30 Replies
      Latest reply: May 5, 2017 4:14 PM by literal RSS
      assdass Level 1 Level 1 (0 points)

        Just got this message for a few of my apps that are live in the app store (and have been for years).

         

        "Your app, extension, and/or linked framework appears to contain code designed explicitly with the capability to change your app’s behavior or functionality after App Review approval, which is not in compliance with section 3.3.2 of the Apple Developer Program License Agreement and App Store Review Guideline 2.5.2. This code, combined with a remote resource, can facilitate significant changes to your app’s behavior compared to when it was initially reviewed for the App Store. While you may not be using this functionality currently, it has the potential to load private frameworks, private methods, and enable future feature changes.

        This includes any code which passes arbitrary parameters to dynamic methods such as dlopen(), dlsym(), respondsToSelector:, performSelector:, method_exchangeImplementations(), and running remote scripts in order to change app behavior or call SPI, based on the contents of the downloaded script. Even if the remote resource is not intentionally malicious, it could easily be hijacked via a Man In The Middle (MiTM) attack, which can pose a serious security vulnerability to users of your app.

        Please perform an in-depth review of your app and remove any code, frameworks, or SDKs that fall in line with the functionality described above before submitting the next update for your app for review."

         

        I'm not sure what they are referring to, or how to resolve this issue.  I am guessing there will be a swarm of these posts coming from affected developers.  Does anyone have ideas what would cause this & how to resolve?  I dont even know where to start...

        • Re: Message from Apple Review...
          vinny1575 Level 1 Level 1 (0 points)

          Are you using Rollout.io? I'm getting the same message. Trying to figure out what it is. Rollout.io is the closest thing.

          • Re: Message from Apple Review...
            wjacker3 Level 1 Level 1 (0 points)

            we got this message too, please advice us how to fix this

            • Re: Message from Apple Review...
              abecedarian Level 1 Level 1 (0 points)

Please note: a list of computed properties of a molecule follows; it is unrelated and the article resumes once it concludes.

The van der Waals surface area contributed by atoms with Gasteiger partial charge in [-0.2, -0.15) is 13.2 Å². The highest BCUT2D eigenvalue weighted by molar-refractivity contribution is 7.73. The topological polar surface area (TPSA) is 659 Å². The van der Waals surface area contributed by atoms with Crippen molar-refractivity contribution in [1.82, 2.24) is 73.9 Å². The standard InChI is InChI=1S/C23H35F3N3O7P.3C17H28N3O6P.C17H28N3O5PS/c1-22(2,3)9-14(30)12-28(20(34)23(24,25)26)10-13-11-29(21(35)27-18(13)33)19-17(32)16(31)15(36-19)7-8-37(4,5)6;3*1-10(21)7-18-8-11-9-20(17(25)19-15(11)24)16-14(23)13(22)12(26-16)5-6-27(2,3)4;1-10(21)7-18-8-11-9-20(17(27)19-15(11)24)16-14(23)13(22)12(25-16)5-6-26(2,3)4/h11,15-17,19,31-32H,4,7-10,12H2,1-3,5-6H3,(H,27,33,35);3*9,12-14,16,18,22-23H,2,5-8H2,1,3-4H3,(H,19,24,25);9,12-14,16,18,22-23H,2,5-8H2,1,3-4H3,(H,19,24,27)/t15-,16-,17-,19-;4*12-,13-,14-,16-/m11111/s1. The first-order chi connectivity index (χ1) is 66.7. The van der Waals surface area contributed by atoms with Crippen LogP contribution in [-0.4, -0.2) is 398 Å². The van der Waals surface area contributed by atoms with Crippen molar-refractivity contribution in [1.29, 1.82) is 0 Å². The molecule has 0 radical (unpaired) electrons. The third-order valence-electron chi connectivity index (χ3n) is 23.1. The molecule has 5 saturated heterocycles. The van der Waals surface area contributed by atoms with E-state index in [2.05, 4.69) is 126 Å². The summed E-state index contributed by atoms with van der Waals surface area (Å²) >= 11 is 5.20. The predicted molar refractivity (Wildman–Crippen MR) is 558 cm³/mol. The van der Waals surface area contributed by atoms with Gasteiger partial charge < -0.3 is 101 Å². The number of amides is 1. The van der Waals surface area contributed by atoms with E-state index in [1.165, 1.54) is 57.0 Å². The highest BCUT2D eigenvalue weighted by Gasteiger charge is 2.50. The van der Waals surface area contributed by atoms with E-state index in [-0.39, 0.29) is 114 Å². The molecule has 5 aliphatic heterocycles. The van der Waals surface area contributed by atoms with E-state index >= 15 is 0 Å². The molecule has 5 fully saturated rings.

We got this message too, and we also have Rollout SDK in our project, though we are not using it. And do you guys see para 2?

               

              This includes any code which passes arbitrary parameters to dynamic methods such as dlopen(), dlsym(), respondsToSelector:, performSelector:, method_exchangeImplementations(), and running remote scripts in order to change app behavior or call SPI, based on the contents of the downloaded script.

               

              Does it means we can't use these methods anymore? Especially respondsToSelector and performSelector, they are quite useful. 

                • Re: Message from Apple Review...
                  orion_ggl Level 1 Level 1 (0 points)

                  No, the key is "passes arbitrary parameters".

                   

                  Calling performSelector() with a valid selector to your own code which is known at compile-time by Xcode is part of ordinary Objective-C programming and I don't think Apple would have any intent to remove it.

                   

                  Calling performSelector with a selector you construct at runtime could be used to call private framework methods or other things that Apple don't like (and which have always been against the app review rules).

                  I'm guessing this restriction is to stop you bypassing a static scan for private framework selectors and suchlike.

                  • Re: Message from Apple Review...
                    racecarr Level 1 Level 1 (0 points)